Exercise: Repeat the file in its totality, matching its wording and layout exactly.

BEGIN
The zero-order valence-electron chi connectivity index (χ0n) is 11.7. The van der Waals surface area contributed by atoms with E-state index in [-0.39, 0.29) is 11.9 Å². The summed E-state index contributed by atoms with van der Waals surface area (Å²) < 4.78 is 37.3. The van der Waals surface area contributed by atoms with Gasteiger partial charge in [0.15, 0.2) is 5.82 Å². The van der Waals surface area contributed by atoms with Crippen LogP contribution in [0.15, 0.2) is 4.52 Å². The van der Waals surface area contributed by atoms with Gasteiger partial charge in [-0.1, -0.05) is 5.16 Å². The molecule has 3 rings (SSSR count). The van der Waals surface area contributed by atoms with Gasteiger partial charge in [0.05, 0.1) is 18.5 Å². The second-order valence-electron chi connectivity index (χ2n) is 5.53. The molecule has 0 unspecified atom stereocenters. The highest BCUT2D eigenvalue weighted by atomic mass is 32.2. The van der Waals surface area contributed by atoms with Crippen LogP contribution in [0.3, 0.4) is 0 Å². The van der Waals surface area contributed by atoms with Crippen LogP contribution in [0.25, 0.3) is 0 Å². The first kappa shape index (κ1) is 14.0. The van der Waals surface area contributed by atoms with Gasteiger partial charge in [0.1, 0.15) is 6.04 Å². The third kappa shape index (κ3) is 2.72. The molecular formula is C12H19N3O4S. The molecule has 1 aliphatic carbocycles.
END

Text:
The zero-order valence-electron chi connectivity index (χ0n) is 11.7. The van der Waals surface area contributed by atoms with E-state index in [-0.39, 0.29) is 11.9 Å². The summed E-state index contributed by atoms with van der Waals surface area (Å²) < 4.78 is 37.3. The van der Waals surface area contributed by atoms with Gasteiger partial charge in [0.15, 0.2) is 5.82 Å². The van der Waals surface area contributed by atoms with Crippen LogP contribution in [0.15, 0.2) is 4.52 Å². The van der Waals surface area contributed by atoms with Gasteiger partial charge in [-0.1, -0.05) is 5.16 Å². The molecule has 3 rings (SSSR count). The van der Waals surface area contributed by atoms with Gasteiger partial charge in [0.05, 0.1) is 18.5 Å². The second-order valence-electron chi connectivity index (χ2n) is 5.53. The molecule has 0 unspecified atom stereocenters. The highest BCUT2D eigenvalue weighted by atomic mass is 32.2. The van der Waals surface area contributed by atoms with Crippen LogP contribution in [0.3, 0.4) is 0 Å². The van der Waals surface area contributed by atoms with Crippen LogP contribution in [0.25, 0.3) is 0 Å². The first kappa shape index (κ1) is 14.0. The van der Waals surface area contributed by atoms with Gasteiger partial charge in [0.1, 0.15) is 6.04 Å². The third kappa shape index (κ3) is 2.72. The molecular formula is C12H19N3O4S. The molecule has 1 aliphatic carbocycles.